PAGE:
Roger Thayer Stone Center For Latin American Studies

Tulane University

Argentina

In 1816, the United Provinces of the Río de la Plata declared their independence from Spain. After Bolivia, Paraguay, and Uruguay went their separate ways, the area that remained became Argentina. The country’s population and culture were heavily shaped by immigrants from throughout Europe, but most particularly Italy and Spain, which provided the largest percentage of newcomers from 1860 to 1930. Up until about the mid-20th century, much of Argentina’s history was dominated by periods of internal political conflict between Federalists and Unitarians and between civilian and military factions. After World War II, an era of Peronist populism and direct and indirect military interference in subsequent governments was followed by a military junta that took power in 1976. Democracy returned in 1983 after a failed bid to seize the Falkland (Malvinas) Islands by force, and has persisted despite numerous challenges, the most formidable of which was a severe economic crisis in 2001-02 that led to violent public protests and the resignation of several interim presidents.

CIA World Factbook: Argentina
Photo by Hannah Malashock, Stone Center Undergraduate Alum ’09

Argentina + People View All
Arachu Castro
Senior Associate Research Fellow - Samuel Z. Stone Chair of Public Health in Latin America
Ana M. López
Director - Cuban and Caribbean Studies Institute, Professor - Communication, Associate Provost - Office for Faculty Affairs
Idelber Avelar
Professor - Spanish and Portuguese

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Upcoming Events

Online Summer Book Group for K-12 Educators

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For pre-service, early career and veteran teachers who love reading and learning through literature who want to explore award-winning books for the middle and early high school classrooms. Join us as we read four books that explore stories of coming-of-age from multiple perspectives. Participants will receive a copy of each book and participate in an open discussion with other K-12 educators. We will launch the book group with The Other Half of Happy. The group will meet online and explore the real story behind this award-winning book with the author Rebecca Balrcárcel. Join us this summer as we discover new stories and books for your classroom.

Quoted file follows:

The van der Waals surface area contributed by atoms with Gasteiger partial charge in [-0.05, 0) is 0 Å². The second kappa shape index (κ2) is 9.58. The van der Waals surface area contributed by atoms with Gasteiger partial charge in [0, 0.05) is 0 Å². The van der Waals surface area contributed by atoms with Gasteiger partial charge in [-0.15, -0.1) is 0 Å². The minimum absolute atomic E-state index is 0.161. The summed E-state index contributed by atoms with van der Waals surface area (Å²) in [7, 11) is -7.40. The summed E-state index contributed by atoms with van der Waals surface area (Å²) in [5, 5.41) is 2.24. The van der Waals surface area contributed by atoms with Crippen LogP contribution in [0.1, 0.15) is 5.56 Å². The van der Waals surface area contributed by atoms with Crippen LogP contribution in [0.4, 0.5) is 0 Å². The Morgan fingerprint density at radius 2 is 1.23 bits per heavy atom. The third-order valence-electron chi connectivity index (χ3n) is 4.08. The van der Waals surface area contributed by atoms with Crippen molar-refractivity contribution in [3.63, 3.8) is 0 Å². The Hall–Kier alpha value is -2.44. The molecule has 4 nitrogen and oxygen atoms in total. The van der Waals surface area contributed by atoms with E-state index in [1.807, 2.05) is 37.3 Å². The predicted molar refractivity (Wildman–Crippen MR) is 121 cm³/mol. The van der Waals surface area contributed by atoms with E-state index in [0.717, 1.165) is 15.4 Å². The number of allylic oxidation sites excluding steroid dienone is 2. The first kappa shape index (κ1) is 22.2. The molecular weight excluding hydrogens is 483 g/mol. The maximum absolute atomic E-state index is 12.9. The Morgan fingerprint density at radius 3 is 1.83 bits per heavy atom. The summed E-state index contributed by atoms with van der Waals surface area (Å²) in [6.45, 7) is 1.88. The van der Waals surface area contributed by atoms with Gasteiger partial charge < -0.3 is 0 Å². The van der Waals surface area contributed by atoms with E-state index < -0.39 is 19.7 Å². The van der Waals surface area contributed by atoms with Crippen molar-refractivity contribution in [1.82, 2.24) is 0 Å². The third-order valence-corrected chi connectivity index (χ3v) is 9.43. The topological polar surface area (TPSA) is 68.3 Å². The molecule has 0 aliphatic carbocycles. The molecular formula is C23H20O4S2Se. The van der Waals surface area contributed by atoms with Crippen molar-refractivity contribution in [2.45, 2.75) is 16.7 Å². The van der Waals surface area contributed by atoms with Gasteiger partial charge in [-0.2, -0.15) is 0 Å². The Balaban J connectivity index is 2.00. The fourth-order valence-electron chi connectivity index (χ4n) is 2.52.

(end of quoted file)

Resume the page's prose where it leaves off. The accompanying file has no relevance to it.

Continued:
Register here for $15 (includes all 4 books).

All online Zoom meetings are at 7:00 PM CST.

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Sponsored by the Stone Center for Latin American Studies and AfterCLASS at Tulane University. For more information, please email crcrts@tulane.edu.

Central America, People and the Environment Educator Institute 2021

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This summer educator institute is the third institute in a series being offered by Tulane University, The University of Georgia and Vanderbilt University. This series of institutes is designed to enhance the presence of Central America in the K-12 classroom. Each year, participants engage with presenters, resources and other K-12 colleagues to explore diverse topics in Central America with a focus on people and the environment.

While at Tulane, the institute will explore the historic connections between the United States and Central America focusing on indigenous communities and environment while highlighting topics of social justice and environmental conservation. Join us to explore Central America and teaching strategies to implement into the classroom.

Additional details and registration will be available in the late fall 2020. For more information, please email dwolteri@tulane.edu or call 504.865.5164.